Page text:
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To Be Published in the Oct/Nov Issue of “Dogs,Dogs,Dogs!” 
Saving Elizabeth I used to think the saddest, loneliest sound of all was a toss up between a train whistle blowing far off in the distance and the cry of a loon on the lake at sunset. But that was before I met Elizabeth... 
Elizabeth crashed into me, literally and figuratively, at the tail-end of summer. She would be our 83rd beagle saved since Big On Beagles Rescue (BOB) became official in 2001.  But the beagle who started it all, the inspiration behind my life’s work, was Darwin. He was my introduction to the rescue world. Initiation is probably the better terminology. I was young, naïve and thrilled to foster anything with 4 legs and a tail. Apparently, the little scallywag had been returned by not one but two foster homes for the Etobicoke Humane Society and I had anxiously applied to be his next victim.  
They say you always keep your first foster and, despite the fact that Darwin was my first, I did. I adopted the Baddest Beagle in the Universe and loved him madly until the day he stopped doing bad things when I lost him to cancer at 15 years old. That was about a month before Elizabeth crashed into me and my inconsolable heart. It’s always rush hour on the internet highway for rescue groups like ours. Urgent e-blasts of dogs at risk in shelters everywhere light up our computer screens practically on a daily basis. We slam on the brakes whenever we can. But when it came to Elizabeth, it was more like a head-on collision. Reading the caption below her picture was the point of impact for me. It was short and not the least bit sweet: 16 yrs old, blind, surrendered by owner due to move.  I shook my head for the billionth time since starting BOB. Of course, no matter how hard I shake the old noggin, I can never clear up the confusion enough to make sense of things like this. So instead, I try to focus on the saving and forget about the reason why the saving ever became necessary.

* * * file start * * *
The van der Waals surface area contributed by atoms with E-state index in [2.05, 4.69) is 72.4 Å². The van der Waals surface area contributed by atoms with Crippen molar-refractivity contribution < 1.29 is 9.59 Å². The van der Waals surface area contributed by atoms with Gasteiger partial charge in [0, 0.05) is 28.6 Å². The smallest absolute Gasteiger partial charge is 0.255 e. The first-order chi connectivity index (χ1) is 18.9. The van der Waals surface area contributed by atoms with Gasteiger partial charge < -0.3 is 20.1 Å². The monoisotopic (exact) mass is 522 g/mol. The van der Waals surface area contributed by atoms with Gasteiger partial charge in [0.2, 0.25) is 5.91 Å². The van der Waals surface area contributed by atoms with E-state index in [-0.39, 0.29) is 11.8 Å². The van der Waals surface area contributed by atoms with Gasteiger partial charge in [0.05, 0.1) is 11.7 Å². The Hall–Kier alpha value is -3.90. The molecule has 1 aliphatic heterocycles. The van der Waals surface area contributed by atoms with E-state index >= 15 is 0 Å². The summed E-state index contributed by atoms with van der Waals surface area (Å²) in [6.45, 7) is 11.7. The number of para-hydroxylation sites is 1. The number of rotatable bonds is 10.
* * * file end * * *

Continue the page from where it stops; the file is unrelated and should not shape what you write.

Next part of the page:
First step – inquire of the sender. One problem - Elizabeth wasn’t exactly a part of the urgent message I received. She wasn’t on the list of casualties about to happen at this overcrowded, yet heart-filled animal shelter in New York City. In fact, there were no beagles on the list and rescuing beagles is what we do. So what did I do for no apparent reason? I searched the shelter’s actual web site for any beagles in dire straits and stumbled across Elizabeth. Not that we needed any more beagles to save at the time, especially from across the border which obviously is more challenging than rescuing locally. Our foster homes were full…with one exception. I could squeeze in another at my own beagle-doused house…if my heart was willing and the situation was truly urgent.  
My heart was definitely willing no matter how much it was hurting. As for Elizabeth’s situation, you bet your beagle’s howl it was urgent! She just got missed in the e-blast, that’s all. There was no hope in finding an adopter through the shelter for such an ancient dog. Finding a private rescue to scoop her up and save the day was her only chance. So the next step was deciding whether saving Elizabeth was the right thing to do – for Elizabeth. Painful as it is for us to admit, we humans are typically much bigger babies than the average dog when the going gets tough. For instance, a dog can undergo major surgery and wonder why the heck Mom won’t let him run the marathon the next day. We, on the other hand, will wallow in self-pity post-op while being waited on hand and foot for weeks.